We need to stop stereotyping when discussing domestic violence

I read with interest the article "Fight against abuse" (April 5). I applaud any effort to stop the horror of domestic violence. However, I am concerned that the article's content reinforces the old stereotype of men as the aggressors and women as the victims.

Men are often the victims of their girlfriends or wives. Ned Holstein and Glenn Sacks ("The violence we ignore," July 16, 2009) cite a 2007 Harvard study that says, "according to both men's and women's accounts, 50 percent of the violence in their relationship was reciprocal (involving both parties). In those cases, the women were more likely to have been the first to strike."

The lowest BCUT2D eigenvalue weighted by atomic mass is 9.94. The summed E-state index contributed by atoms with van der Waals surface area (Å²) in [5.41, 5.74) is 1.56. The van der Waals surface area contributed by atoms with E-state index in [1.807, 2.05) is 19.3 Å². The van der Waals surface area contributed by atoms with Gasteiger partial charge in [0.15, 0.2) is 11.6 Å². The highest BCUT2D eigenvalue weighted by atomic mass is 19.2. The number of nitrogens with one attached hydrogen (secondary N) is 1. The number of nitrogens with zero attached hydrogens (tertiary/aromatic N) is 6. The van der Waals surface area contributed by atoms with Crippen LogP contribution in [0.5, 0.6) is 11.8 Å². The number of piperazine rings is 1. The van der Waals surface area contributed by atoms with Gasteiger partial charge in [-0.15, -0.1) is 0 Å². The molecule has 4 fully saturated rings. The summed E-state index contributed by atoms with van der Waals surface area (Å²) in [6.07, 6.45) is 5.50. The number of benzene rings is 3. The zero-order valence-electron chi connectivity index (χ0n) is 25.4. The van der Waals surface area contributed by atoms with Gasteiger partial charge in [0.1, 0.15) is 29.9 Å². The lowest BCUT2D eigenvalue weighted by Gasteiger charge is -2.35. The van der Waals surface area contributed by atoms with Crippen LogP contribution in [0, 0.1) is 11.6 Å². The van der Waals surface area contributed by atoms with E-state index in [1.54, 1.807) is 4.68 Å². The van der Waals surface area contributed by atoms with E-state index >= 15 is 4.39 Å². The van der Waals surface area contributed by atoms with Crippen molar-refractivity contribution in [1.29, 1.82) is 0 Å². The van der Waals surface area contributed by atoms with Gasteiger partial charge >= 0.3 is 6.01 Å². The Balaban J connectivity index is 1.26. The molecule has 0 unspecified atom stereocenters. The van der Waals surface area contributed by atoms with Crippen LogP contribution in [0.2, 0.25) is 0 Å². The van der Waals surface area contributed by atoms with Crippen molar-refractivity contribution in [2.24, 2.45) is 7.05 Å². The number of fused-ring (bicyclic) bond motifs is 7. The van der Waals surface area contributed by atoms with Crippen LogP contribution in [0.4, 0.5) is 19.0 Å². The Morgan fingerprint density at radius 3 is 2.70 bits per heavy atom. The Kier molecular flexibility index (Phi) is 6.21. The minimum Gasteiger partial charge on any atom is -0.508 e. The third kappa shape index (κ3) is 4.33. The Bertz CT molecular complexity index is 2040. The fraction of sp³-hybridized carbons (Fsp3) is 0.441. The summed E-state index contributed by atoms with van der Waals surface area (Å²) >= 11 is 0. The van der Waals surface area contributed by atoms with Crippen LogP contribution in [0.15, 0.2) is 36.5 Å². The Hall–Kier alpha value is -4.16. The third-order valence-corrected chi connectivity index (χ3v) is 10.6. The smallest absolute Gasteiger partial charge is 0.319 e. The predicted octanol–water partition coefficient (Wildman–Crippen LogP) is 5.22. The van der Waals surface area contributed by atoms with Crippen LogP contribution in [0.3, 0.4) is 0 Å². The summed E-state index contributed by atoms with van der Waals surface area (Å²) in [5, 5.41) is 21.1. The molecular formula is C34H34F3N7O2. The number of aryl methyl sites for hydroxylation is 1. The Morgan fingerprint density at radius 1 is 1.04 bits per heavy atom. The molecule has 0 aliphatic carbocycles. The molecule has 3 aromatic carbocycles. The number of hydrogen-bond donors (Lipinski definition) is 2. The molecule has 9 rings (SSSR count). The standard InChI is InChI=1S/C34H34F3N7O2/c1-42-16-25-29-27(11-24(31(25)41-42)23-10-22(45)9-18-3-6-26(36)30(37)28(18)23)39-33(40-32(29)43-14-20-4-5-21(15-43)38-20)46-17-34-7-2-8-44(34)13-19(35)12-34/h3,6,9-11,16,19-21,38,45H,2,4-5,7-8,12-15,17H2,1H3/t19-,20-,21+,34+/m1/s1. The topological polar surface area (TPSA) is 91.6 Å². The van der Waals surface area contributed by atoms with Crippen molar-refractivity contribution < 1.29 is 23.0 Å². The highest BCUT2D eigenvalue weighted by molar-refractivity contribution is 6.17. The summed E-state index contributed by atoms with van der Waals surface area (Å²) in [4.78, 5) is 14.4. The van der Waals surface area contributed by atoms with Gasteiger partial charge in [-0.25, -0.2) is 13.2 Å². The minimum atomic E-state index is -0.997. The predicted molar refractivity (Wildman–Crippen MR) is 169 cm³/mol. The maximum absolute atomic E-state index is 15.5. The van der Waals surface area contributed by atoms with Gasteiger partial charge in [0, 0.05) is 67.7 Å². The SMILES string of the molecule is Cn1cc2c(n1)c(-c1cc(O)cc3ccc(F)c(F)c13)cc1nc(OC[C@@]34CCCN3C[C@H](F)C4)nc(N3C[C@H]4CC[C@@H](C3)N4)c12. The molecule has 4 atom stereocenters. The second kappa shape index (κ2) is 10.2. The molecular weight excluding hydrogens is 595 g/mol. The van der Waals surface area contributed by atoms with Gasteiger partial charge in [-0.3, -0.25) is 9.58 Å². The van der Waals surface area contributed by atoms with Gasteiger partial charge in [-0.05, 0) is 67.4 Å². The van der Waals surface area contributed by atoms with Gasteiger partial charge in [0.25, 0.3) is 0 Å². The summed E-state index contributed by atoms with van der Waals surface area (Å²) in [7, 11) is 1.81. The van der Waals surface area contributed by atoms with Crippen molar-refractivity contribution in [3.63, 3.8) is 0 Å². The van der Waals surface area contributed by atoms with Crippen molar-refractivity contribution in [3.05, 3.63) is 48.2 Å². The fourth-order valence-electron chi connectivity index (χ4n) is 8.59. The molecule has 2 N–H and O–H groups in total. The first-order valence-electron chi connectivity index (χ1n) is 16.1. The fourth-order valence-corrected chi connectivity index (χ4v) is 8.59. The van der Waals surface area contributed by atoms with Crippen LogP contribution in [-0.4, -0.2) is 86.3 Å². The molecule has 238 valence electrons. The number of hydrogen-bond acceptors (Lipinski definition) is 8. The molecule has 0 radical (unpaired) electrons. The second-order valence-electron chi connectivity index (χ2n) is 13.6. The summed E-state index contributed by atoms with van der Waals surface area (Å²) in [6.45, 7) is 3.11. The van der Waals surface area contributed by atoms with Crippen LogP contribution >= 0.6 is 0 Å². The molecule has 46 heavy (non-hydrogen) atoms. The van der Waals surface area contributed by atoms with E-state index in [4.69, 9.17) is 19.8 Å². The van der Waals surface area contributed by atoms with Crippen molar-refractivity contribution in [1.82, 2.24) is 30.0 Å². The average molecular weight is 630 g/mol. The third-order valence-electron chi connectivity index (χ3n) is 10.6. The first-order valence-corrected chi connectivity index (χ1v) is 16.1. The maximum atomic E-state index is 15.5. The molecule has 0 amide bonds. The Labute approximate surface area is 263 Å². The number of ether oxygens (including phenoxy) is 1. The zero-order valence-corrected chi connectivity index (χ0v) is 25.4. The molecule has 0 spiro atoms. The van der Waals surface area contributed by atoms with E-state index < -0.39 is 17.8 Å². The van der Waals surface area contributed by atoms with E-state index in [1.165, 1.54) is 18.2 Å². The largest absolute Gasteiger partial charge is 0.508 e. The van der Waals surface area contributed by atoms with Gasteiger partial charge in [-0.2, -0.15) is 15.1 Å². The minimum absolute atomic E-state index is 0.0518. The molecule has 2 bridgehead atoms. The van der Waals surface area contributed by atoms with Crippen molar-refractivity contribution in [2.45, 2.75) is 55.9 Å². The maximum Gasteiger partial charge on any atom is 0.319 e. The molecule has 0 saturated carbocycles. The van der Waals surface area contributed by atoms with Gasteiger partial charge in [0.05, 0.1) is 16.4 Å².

The article continues: "Moreover, when the violence was one-sided, both women and men said that women were the perpetrators about 70 percent of the time."

The article makes good suggestions that can avoid stereotypes:

First, "we need to encourage women not to attack their men." Second, "the domestic violence system needs to treat violent couples as violent couples, instead of shoehorning them into the 'man as perp/woman as victim' model."

Yes, we need to stop domestic violence. We also need to stop the stereotyping.

Robert Morton

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